Looking from a bird's eye view, a close-up of small yellow flowers connected radially by a node

Interpretation is an intentional communication approach that nurtures a meaningful sense of place. 

“My life is completely different than what I thought it would be, and yet, it’s so much better because of places like this.”

Read about Yosemite National Park Ranger Mauricio Escobar in “Park Ranger Uses Life Story To Reach Out To Latinos.”

Pursue a career in Interpretation

Interpreters connect people to places. You may see interpreters in various settings like historical sites, parks, forests, museums. An interpreter’s job description commonly involves educating visitors, participating in conservation projects, planning events and activities. 

What should I study?

A majority of interpreters attain at least a Bachelor’s degree.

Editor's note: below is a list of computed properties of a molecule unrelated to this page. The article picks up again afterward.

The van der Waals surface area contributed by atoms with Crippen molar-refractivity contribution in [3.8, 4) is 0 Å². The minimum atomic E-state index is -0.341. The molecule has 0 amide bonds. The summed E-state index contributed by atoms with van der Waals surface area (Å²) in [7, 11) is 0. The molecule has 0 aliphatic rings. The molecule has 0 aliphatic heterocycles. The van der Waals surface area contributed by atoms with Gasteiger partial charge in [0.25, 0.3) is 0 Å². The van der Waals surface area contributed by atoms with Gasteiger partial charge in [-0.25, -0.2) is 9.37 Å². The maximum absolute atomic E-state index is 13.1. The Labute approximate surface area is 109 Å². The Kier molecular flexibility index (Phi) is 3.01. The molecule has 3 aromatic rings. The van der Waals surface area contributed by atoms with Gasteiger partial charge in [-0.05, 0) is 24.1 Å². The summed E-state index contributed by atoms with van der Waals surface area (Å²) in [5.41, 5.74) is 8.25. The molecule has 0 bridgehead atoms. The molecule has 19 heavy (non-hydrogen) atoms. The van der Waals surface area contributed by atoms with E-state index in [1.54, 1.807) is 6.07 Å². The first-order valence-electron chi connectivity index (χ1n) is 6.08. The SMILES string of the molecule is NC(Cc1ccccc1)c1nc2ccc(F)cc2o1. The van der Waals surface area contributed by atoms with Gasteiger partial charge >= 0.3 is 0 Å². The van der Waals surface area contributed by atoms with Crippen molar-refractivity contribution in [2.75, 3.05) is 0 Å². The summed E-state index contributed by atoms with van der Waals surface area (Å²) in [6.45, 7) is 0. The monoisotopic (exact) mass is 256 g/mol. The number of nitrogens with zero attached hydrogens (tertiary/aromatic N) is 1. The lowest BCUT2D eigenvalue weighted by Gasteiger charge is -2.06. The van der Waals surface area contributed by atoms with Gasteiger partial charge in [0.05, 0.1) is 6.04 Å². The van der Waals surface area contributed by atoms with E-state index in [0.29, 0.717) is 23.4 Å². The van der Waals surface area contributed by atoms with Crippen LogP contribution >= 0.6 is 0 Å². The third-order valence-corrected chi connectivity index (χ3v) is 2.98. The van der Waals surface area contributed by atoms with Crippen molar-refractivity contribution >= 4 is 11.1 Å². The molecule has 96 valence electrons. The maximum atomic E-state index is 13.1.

• Educational background may include classes or a degree in:
  • Natural or cultural resources
  • Interpretation
  • Education
  • History
  • Anthropology
  • Recreation

Where do interpreters work?

  • Education Centers
  • Nature Centers
  • Museums and Science Centers
  • Interpretive & Historical Associations
  • Field Institutes
  • Government Agencies

Position titles and career specializations might include, but are not limited to:

  • Curator
  • Heritage Interpreter
  • Educator
  • Naturalist
  • Naturalist Teacher
  • Interpretive Park Ranger

What are some other ways to gain experience?

To get hands-on experience, consider applying to organizations like the Student Conservation Association or the National Park Service Pathways Programs.

Professional Development